‘To win 5 accounts worth over £20K annually for new service y by December 2003’
‘To achieve sales through product z’s life of £750,000’
Objectives like these will help to determine the target income from sales and
therefore give an indication before you start of the level of investment that you can
 The Chartered Institute of Marketing 2001
What options are there for growth through new products/services?
There are 3 ways that you can develop products and services. The commercial risk
increases as you work your way down this list because the investment required is
likely to be higher and you are dealing with more unknowns.
1. Modify or re-package an existing product or service. Such improvements are
particularly effective because they increase the attractiveness of your whole package
to existing customers. They also help to keep you risk to a minimum. For example, if
your company makes sandwiches, the main customer buying criteria may be: choice
of fillings; quality of packaging; quality of ingredients; and speed of delivery. If you
score similar or better than your competitors on all but choice of fillings, then this
area represents potential for development.
2. Extend your existing range. You should identify the components of your existing
product or service and consider how each could be modified or changed to provide
an additional or increased benefit to your customers. For example, if your company
provides printing services to businesses, the components may be types of printing
finishes, sizes of print area, materials available etc. Therefore, different finishes,
different print areas and different materials could all offer new avenues for extending
your existing range.
3. Create a new product or service. Sooner or later a new product or service will be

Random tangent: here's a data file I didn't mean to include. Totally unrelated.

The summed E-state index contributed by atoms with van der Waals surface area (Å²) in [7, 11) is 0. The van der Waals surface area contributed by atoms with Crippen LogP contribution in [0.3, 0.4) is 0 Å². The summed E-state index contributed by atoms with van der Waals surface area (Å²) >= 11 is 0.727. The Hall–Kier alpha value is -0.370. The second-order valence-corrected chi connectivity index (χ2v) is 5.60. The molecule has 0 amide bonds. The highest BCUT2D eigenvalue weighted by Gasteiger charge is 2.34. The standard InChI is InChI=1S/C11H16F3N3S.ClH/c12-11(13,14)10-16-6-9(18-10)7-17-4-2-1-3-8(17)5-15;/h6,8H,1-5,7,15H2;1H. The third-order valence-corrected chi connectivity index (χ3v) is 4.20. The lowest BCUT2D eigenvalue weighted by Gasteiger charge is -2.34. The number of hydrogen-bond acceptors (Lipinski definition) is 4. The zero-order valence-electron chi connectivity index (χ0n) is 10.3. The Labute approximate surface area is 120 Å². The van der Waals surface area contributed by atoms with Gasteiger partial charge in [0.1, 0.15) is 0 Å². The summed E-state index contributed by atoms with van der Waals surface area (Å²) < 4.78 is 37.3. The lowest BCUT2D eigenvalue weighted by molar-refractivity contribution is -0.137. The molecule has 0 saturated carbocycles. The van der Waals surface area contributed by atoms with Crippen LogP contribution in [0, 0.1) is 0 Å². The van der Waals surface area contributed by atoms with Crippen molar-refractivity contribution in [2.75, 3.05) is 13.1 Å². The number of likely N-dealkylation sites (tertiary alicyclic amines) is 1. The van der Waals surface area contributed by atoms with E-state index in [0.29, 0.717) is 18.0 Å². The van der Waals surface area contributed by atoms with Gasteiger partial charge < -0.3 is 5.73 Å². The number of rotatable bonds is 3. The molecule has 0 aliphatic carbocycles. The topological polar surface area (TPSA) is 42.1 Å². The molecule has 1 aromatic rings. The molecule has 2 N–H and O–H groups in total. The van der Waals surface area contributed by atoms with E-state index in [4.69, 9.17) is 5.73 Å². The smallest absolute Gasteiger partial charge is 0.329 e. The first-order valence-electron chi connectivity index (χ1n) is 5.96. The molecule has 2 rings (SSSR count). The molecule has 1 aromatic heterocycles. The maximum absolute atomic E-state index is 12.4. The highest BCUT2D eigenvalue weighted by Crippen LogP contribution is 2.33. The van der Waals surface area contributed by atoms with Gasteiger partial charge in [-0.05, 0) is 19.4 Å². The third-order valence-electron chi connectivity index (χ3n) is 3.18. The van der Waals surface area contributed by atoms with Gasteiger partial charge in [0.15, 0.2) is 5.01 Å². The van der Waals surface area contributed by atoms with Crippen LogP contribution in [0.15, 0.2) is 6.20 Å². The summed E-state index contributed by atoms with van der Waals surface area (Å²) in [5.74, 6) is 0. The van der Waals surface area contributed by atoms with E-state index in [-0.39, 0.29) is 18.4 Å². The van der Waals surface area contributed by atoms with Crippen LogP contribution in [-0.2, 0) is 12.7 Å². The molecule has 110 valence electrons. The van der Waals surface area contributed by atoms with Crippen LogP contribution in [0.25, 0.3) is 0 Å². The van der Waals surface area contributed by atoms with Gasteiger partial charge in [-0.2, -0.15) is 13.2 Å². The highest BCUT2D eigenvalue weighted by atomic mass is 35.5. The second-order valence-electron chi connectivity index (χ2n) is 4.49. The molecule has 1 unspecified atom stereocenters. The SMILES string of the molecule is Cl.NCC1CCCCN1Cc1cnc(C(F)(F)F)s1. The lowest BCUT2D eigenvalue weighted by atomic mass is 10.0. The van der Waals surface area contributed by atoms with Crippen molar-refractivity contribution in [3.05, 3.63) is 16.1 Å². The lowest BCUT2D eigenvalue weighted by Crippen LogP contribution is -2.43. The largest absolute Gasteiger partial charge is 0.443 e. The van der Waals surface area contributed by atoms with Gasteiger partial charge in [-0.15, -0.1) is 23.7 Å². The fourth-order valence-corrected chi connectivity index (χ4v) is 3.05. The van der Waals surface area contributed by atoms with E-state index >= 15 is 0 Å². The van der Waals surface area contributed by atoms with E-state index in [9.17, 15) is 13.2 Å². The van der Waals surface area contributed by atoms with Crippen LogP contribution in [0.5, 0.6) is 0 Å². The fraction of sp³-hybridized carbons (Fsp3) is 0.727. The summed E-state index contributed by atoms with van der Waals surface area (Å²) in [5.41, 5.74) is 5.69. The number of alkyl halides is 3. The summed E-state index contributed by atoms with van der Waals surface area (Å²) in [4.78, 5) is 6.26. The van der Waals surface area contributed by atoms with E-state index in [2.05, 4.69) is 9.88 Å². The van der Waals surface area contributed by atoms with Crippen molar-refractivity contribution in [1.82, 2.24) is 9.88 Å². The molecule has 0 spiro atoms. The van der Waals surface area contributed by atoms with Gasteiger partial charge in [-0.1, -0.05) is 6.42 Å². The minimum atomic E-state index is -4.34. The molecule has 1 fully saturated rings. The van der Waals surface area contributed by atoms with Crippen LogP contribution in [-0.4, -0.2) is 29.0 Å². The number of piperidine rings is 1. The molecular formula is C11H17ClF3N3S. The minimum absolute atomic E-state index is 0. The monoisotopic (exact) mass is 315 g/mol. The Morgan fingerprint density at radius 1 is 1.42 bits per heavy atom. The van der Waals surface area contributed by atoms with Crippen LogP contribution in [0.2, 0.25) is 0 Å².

required. It may be stimulated by a new market opportunity, the development of new
technology or just a good idea. However, of the 3 approaches discussed here, it is
probably the highest risk, the most costly and the most lengthy. It often pays to make
sure that the need cannot be met by a modification or extension to an existing
Product/service development process
Most large companies use a structured process for developing products and
services. While smaller businesses do not have the luxury of the same levels of
resources, they can make use of a simplified version of the same development
process. The process described here consists of 8 steps. It helps to see this process
as iterative rather than simply linear and to see each step as an opportunity to make
decisions about the shape and fate of the product or service.
Step 1 – Idea generation
The aim of this first step is to search for ideas that may - not will - be turned into new
products or services. In business, although flashes of inspiration are always useful,
you need a more reliable method of generating lots of new ideas in a relatively short
space of time. This allows a wider base for evaluation and increases the likelihood
that you will find a real gem. Techniques like brainstorming, which stimulate creative
thought, are used to achieve this.
 The Chartered Institute of Marketing 2001
Brainstorming works best with a group of people (ideally between four to eight) from
different disciplines within the organisation. The group will feed off one another’s
thoughts and inputs, and this stimulates new lines of thinking. Having different
disciplines represented means that the group will bring different mindsets and